Bootstrapping vs. Fundraising – How to be strategically smart about startup financing?

A question that comes up very often in my conversations with founders is related to bootstrapping versus raising funds. How long should you try and bootstrap your startup? How long should you grow organically? And at what point should you raise funds? Check out the video to learn about my thoughts to these questions.

Hey everyone. Today I had lunch with a local founder here in Lisbon. And among other topics, we talked about bootstrapping versus raising funds. That’s a question that comes up quite often. And to give you a bit of context on what this means is how long you should try and bootstrap your startup? How long should you grow organically? And at what point should you raise funds, and try to go all-in and grow faster than you will be able to with just the proceeds from your current sales.

And it’s a topic that’s often discussed, I think, a very, very high level at least a few years ago what he could have said is that in the US, the story was always: raise funds early, grow as quick as you can. Don’t worry about making a profit along the way and try to make it either really, really big, or fail somewhere quickly along the way. And in Europe, the story would have been: try to build a sustainable business, proof early on that you can not just burn money, but you can actually turn a profit, use those profits to grow step by step and create a really good foundation on which your business can only be stronger and stronger.

The European model

Personally, if I had to summarize my approach and advice is in your first year or two, go with the European model, try not to take in outside money because it gives you a lot of freedom and flexibility to pivot and to adapt and to change and to recognize and learn about the space that you’re in. But once you do hit that point where you understand you have product-market fit, you have a product that’s selling; you have incoming demand for what you’re building, then do not miss out on the momentum and go all in, raise funds. And don’t be afraid of spending more than what you are turning in terms of profit every month.

Don’t be afraid to have years where you are going to be unprofitable, best case, even a decade. Capitalize on the fact that you have found a niche that you have built a product that is ready to be scaled, that you have product-market fit, and now make sure you can be the world leader. Because it’s very seldom the case that you can build a product in Switzerland, Germany or somewhere in Europe in one of the local markets. And it can be built in such a profitable way that it gives you enough funds to scale quickly worldwide. The problem with not raising funds at that point and scaling quickly is that there might be competitors in other markets that have easy access to capital, be it in Asia, be it in the US, or even a competitor in Europe that raises big. And then copies or at least gets inspired by some of the things that you’ve learned throughout the first couple of years of your journey until you reach product-market fit, takes that idea and takes those learnings and then scales it up quicker than you do and in the process pushes you out of the market.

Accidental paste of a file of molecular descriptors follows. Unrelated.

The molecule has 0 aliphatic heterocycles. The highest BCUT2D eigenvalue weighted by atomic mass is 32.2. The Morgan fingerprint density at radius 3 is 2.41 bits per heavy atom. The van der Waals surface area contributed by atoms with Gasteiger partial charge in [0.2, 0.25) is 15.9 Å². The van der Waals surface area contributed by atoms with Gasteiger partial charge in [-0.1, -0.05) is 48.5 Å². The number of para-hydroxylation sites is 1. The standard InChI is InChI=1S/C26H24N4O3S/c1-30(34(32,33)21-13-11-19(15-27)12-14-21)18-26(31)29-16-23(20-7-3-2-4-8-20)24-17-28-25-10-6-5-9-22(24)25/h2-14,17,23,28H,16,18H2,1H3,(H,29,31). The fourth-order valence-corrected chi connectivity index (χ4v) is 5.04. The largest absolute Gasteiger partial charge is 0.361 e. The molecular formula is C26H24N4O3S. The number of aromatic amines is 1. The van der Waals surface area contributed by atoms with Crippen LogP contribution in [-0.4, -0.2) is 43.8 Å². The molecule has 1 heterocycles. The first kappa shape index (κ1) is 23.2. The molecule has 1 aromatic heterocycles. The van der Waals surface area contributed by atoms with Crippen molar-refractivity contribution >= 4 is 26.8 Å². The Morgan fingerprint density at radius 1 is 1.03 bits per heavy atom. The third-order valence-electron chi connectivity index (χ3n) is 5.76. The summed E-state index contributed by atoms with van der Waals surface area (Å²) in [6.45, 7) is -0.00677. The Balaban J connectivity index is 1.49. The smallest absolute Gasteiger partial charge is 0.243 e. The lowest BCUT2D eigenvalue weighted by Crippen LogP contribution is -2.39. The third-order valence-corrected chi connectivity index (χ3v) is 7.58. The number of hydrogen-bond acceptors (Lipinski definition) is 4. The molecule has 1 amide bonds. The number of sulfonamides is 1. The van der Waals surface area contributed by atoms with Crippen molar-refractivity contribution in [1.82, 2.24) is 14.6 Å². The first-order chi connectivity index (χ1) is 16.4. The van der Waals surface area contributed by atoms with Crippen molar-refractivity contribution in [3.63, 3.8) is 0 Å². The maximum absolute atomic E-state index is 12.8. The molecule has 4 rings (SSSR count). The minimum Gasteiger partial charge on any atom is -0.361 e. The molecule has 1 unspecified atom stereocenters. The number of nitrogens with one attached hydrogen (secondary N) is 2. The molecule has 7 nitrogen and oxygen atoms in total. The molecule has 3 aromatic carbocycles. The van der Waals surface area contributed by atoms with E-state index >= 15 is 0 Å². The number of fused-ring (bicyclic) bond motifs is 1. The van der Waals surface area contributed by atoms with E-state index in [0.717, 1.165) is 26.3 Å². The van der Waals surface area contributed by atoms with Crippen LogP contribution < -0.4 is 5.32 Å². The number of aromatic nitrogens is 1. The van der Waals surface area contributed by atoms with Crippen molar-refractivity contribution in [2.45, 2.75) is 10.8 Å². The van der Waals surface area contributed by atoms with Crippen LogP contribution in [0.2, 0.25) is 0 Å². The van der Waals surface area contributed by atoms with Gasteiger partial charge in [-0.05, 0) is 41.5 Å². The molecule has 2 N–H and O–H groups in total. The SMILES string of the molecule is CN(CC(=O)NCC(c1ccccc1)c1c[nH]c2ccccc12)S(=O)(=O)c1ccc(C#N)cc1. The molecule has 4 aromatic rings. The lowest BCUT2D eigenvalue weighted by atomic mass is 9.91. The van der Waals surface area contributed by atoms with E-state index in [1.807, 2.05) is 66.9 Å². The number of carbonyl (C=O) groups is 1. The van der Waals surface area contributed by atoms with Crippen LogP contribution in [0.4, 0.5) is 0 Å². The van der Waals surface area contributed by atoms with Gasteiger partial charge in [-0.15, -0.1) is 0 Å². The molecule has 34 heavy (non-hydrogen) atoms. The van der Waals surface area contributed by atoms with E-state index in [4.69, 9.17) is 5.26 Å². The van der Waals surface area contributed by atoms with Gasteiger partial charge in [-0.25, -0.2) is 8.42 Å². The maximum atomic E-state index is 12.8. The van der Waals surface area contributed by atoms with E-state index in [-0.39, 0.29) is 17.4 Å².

Of course, that is not without risk. There’s plenty of cases where entering that scaling phase is what breaks the company because it’s hard to add a lot of people to your culture in any given month, in any given week, or even in any given year. Of course, there’s going to be cultural barriers because your next market is never going to feel as familiar and cozy as your home market and lots more.

But don’t be afraid, go big at that point when you feel that you have product-market fit. It’s not something that happens all the time, make sure to use that rare opportunity to go all in and grow something really big.

So just quickly on this topic that I discussed with a founder here in Lisbon today. Bootstrapping versus fundraising, I personally think bootstrap as long as you can at the beginning, as long as you do not have a clear indication of product-market fit, but once step point has come, be not afraid to raise money and turn your probably profitable business into one that’s unprofitable in order to grow and scale quickly.

If you have other opinions about bootstrapping versus fundraising. And if you have any experiences that either I could profit from or anyone watching this video, please leave them in the comments.
And with that, have a beautiful day, stay curious, and I’ll talk to you soon.